ATLANTA, GA. (WSFA) - Former Alabama Governor Don Siegelman's and ousted HealthSouth CEO Richard Scrushy's case came before the 11th Circuit Court of Appeals in Atlanta, Georgia Tuesday morning where the court upheld five convictions but reversed two others.
That means they'll have to go through the resentencing process.
Siegelman and Scrushy were convicted of bribery, fraud and conspiracy charges in a federal probe of corruption in state government in 2006. Siegelman was also found guilty of obstruction of justice charges for attempting to cover up his actions after learning of the investigation.
The prosecution argued during trial that Scrushy disguised payments of more than $500,000 to Siegelman's lottery campaign in exchange for an appointment to a key state hospital regulatory board, called the Certificate of Need or "CON" Board. Siegelman was sentenced to seven years in prison but was released from prison in 2008 pending appeal. Scrushy remains behind bars.
In a 65 page decision the 3-judge panel of the 11th Circuit Court reversed two convictions - Counts 8 and 9, but upheld the rest of the corruption convictions. Counts 8 and 9 are listed in court documents as mail services fraud conspiracy convictions.
The Court writes:
Although Counts 8 and 9 incorporate the bribery scheme, thus surviving Skilling, they allege a broader scheme of which, Siegelman argues, he was unaware and in which he did not participate. He contends that there was no evidence at trial to link him to Scrushy's self-dealing scheme. We agree. (Page 26)
[Editor's Note: Skilling vs. United States, which dealt with a law called the "honest services bribery law", was deemed unconstitional by the U.S. Supreme Court. A portion of the Siegleman/Scrutchy prosecution was based on the law and, as such, it was part of the defense's appeal.]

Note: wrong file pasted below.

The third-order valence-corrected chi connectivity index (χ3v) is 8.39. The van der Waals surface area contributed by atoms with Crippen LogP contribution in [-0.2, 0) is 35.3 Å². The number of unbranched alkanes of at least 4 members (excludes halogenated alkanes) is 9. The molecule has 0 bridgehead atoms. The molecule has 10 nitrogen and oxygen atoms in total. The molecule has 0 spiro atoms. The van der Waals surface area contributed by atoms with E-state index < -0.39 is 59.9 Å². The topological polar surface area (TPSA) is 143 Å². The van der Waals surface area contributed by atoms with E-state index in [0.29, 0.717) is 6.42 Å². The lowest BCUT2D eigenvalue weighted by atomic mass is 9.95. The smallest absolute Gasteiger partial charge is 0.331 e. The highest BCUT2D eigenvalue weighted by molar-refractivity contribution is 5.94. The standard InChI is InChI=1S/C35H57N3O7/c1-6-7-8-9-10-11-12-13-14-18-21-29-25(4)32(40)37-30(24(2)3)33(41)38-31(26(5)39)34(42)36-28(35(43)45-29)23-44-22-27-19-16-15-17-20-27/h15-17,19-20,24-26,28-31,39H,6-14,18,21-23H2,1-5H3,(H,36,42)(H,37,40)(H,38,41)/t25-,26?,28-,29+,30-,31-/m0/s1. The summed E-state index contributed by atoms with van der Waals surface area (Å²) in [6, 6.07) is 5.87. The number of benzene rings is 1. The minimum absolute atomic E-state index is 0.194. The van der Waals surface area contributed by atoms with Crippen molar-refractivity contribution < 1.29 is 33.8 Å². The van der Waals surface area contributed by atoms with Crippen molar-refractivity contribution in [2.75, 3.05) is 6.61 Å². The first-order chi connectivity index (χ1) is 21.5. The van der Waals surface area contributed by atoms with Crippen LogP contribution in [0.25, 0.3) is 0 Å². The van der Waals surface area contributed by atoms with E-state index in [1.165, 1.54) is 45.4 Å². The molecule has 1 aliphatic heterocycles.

In view of this absolute lack of any evidence whatsoever from which the jury could infer that Siegelman knowingly agreed to or participated in a broader scheme that included Scrushy's alleged subsequent self-dealing while on the Board, we shall reverse Siegelman's convictions on Counts 8 and 9. (Page 29)
The evidence that (Tim) Adams intended to alter his official actions as a result of the receipt of benefits from Scrushy is insufficient, and Scrushy's convictions on Counts 8 and 9 must be reversed. (Page 32)
[Editor's Note: Adams replaced Scrushy as a member of the CON Board and prosecutors alleged Scrushy bribed him to get favorable applications approved for HealthSouth.]
When reached for comment, Don Siegelman said "We know we will win in the end, but today is not the day." Siegelman says he plans to appeal the decision and, if necessary, take it all the way to the U.S. Supreme Court.
WSFA 12 News will have more information as it becomes available.